It’s Halloween night at The Sylvee and the atmosphere is packed with energy high in anticipation of the final set on stage about to be performed by Big Gigantic.
Openers Dense City from Madison and Flamingosis had both completed their sets — leaving the audience slightly sweaty and out of breath, yet ready for more.
But before the last set began, several audience members were brought on stage wearing some of the most innovative costumes one could think of making. Ideas ranged from a Samoan warrior to the four seasons and everything in between.
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As a part of the costume contest, each individual was introduced by what they dressed as and walked across the stage to present their costume. Each presenter was cheered on by the audience at various levels as a measure of how much people wanted a costume to win.
In the end, King Midas went home with the gold (but not literally this time) as well as a fellow dressed as Marshmello, another big name in the electronic music world. Both costumes carried unique sets of lights that illuminated the wearers’ places on stage — ultimately setting the tone for the light show to follow.
Not long after all the contestants had left the stage, the lights dimmed again to present Big Gigantic. Producer and saxophonist Dominic Lalli and drummer Jeremy Salken form the dynamic Colorado-based duo. Lalli and Salken came on stage dressed as another dynamic duo from the wizarding world — Harry Potter and Ron Weasley — in Hogwarts robes with their magic wands at the ready.
Lalli, looking similar to Potter, didn’t have to add many extra accessories aside from the classic spectacles to look the part. Meanwhile, Salken was fitted in an orange wig — one of the brightest items on stage all night.
The set began with a thrill of intense bass and bright lights accompanied by refreshingly animated graphics presented on the screen behind Lalli and Salken. The live electronic music performers provided an exciting combination of funk and bass for a fun-filled night of movement all throughout The Sylvee.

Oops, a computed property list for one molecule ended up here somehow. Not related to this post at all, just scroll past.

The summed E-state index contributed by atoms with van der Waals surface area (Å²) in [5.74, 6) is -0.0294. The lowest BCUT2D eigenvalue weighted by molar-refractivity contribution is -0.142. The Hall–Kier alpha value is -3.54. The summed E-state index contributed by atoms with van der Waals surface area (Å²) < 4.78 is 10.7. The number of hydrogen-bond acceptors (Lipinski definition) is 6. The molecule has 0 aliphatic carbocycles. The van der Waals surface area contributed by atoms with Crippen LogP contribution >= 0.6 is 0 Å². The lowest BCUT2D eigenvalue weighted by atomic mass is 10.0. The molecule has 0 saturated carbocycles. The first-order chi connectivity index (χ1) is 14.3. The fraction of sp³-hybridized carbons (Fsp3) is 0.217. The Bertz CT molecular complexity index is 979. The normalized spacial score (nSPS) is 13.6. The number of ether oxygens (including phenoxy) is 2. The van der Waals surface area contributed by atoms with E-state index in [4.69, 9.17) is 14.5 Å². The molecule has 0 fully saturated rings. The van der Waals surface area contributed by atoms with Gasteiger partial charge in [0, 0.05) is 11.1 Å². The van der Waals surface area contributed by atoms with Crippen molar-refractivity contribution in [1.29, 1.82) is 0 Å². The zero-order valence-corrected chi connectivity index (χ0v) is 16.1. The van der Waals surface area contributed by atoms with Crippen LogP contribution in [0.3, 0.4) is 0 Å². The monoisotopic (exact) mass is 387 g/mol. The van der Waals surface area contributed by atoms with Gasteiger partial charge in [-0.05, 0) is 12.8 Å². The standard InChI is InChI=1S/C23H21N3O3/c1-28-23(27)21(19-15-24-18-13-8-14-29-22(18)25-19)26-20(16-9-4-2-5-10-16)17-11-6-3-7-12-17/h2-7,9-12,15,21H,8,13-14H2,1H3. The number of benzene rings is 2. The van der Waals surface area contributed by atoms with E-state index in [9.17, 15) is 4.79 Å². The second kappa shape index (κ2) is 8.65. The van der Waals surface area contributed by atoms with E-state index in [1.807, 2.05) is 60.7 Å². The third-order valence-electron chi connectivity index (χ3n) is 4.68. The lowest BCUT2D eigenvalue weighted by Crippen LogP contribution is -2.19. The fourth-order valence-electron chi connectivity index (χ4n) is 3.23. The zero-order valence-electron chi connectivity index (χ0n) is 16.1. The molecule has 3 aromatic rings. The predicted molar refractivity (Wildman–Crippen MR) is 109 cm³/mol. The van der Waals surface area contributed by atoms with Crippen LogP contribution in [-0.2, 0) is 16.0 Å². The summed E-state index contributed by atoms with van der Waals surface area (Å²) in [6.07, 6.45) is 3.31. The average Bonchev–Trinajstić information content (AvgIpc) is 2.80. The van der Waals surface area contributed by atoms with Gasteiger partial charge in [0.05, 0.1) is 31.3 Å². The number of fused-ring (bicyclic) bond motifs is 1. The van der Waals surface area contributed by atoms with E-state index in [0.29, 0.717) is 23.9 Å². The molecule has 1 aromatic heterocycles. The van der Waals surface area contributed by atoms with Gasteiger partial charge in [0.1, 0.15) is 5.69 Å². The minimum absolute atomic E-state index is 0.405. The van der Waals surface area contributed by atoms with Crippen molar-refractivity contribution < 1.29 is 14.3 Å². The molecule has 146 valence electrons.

It was surprising not to find Lalli run out of breath during the hour-long set as he was intermittently playing the saxophone, producing beats and pumping up the crowd while Salken mostly remained seated behind his drum set in order to maintain the fuller sound their live instruments gave off.
Nonetheless, Lalli didn’t miss one note on his saxophone, playing with clarity for the full set.
The graphics and lights that went along with the music provided exciting visuals for audience members to watch from anywhere across the venue. Visuals on screen ranged from animations of artists featured on the tracks to a variety of anthropoid saxophones.
This paired with swiveling lights from all angles which often set the tone of a song allowed audience members to encounter heightened sensory experiences.
Since the band’s most recent studio album Brighter Future was released in 2016, the duo had the option of playing whatever they felt the crowd wanted to hear.
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Though Big Gigantic was leaving the stage after what seemed like their last song — many fan favorites had yet to be performed. Chants of “ten more songs” exited the mouths of audience members standing from afar on the balcony as fans awaited some sort of encore to take place.
Calls were answered as Lalli and Salken came back out on stage for an encore and pumped the audience back up to the level of energy which was present all throughout the Sylvee right before they left. They played hits like “The Little Things” and “All of Me” featuring Logic and Rozes to end the night on a high note.
While listening to Big Gigantic, audience members were given non-stop opportunities to jump up and down while letting go of any other worries on their mind. Spirits were high, energy was flowing and bodies didn’t stop moving from start to finish — creating good vibes all around.
Though there wasn’t much commentary or speech from the duo during their set, the lyrics and meaning behind Brighter Future speak for themselves.
Lalli and Salken ended the night thanking everyone for a great show by taking a group photo with all audience members up in arms. The lights shone brightly on everyone’s faces giving way to the euphoric state many felt.